The Framers understood that almost all personal liberties depend on security in property. You cannot have freedom of religion if you cannot build and keep a church; free expression is repressed if you live in fear for your place of work; a free press cannot exist if you cannot own the tools of the trade and a place to use them.
In 1782, James Madison wrote: “Government is instituted to protect property of every sort; as well that which lies in various rights of individuals, as that which the term particularly expresses. This being the end of government, that alone is a just government, which impartially secures to every man, whatever is his.”
In just the last week, the United States Supreme Court pummeled the Framers’ cherished ideals not once, but twice, in property rights decisions that squarely put the interests of the government ahead of the governed.
In one decision involving homeowners in New London, Connecticut, the Court allowed the government to confiscate perfectly good and occupied homes simply because it wanted to give the property to a corporation that claimed it could make the property more valuable and thus put more tax dollars in the government coffer.
Indeed, the Court’s decisions are disturbingly candid about its desire to make private property subservient to the whim of government decision-making. This deferential view of the government’s power to appropriate property without meaningful constitutional restraint has little in common with the understanding of the Framers.
The Court is, in fact, very close to having more in common with Lenin, when it comes to private property, than it does with Madison. And Madison’s ideological heirs may have legitimate cause to wonder whether the Framers made a mistake in creating such a powerful and autonomous judicial branch.
As Dr.Thomas Sowell points out:
What the latest Supreme Court decision does with verbal sleight-of-hand is change the Constitution's requirement of "public use" to a more expansive power to confiscate private property for whatever is called "public purpose" -- including turning that property over to some other private party.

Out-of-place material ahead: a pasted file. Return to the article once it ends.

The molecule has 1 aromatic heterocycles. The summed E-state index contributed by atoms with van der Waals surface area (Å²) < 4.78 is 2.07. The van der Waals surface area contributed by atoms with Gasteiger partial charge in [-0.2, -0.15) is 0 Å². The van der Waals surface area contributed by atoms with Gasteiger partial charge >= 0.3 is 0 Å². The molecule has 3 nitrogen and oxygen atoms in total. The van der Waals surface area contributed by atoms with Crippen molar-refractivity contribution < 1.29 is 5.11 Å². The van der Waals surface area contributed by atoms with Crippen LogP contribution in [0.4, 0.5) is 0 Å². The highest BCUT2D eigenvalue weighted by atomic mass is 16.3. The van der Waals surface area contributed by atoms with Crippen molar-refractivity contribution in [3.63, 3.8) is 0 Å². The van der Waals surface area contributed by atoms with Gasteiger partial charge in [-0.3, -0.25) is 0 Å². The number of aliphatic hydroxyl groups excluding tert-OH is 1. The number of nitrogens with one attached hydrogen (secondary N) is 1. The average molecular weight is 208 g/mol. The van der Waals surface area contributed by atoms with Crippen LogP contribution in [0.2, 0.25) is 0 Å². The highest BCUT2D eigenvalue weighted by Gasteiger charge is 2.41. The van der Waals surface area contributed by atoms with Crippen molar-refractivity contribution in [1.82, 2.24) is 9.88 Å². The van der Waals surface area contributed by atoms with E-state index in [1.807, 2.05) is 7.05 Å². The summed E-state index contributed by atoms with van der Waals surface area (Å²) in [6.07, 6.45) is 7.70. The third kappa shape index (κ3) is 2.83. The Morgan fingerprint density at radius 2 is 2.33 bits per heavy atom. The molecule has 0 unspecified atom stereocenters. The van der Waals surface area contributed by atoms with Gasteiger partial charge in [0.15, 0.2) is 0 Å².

Dr. Walter Williams emphasizes the same clarification:
The framers of our Constitution gave us the Fifth Amendment in order to protect us from government property confiscation. The Amendment reads in part: "[N]or shall private property be taken for public use, without just compensation." Which one of those 12 words is difficult to understand? The framers recognized there might be a need for government to acquire private property to build a road, bridge, dam or fort. That is a clear public use that requires just compensation, but is taking one person's private property to make it available for another's private use a public purpose? Justice John Paul Stevens says yes, arguing, "Promoting economic development is a traditional and long-accepted function of government.""Avoiding Tyranny 101" teaches that people in power should live by the same laws as the governed. Logan Darrow Clements thinks that this is a good idea.
Justice Souter's vote in the "Kelo vs. City of New London" decision allows city governments to take land from one private owner and give it to another if the government will generate greater tax revenue or other economic benefits when the land is developed by the new owner.BRAVO!
On Monday June 27, Logan Darrow Clements, faxed a request to Chip Meany the code enforcement officer of the Towne of Weare, New Hampshire seeking to start the application process to build a hotel on 34 Cilley Hill Road. This is the present location of Mr. Souter's home.
Clements, CEO of Freestar Media, LLC, points out that the City of Weare will certainly gain greater tax revenue and economic benefits with a hotel on 34 Cilley Hill Road than allowing Mr. Souter to own the land.
The proposed development, called "The Lost Liberty Hotel" will feature the "Just Desserts Café" and include a museum, open to the public, featuring a permanent exhibit on the loss of freedom in America. Instead of a Gideon's Bible each guest will receive a free copy of Ayn Rand's novel "Atlas Shrugged."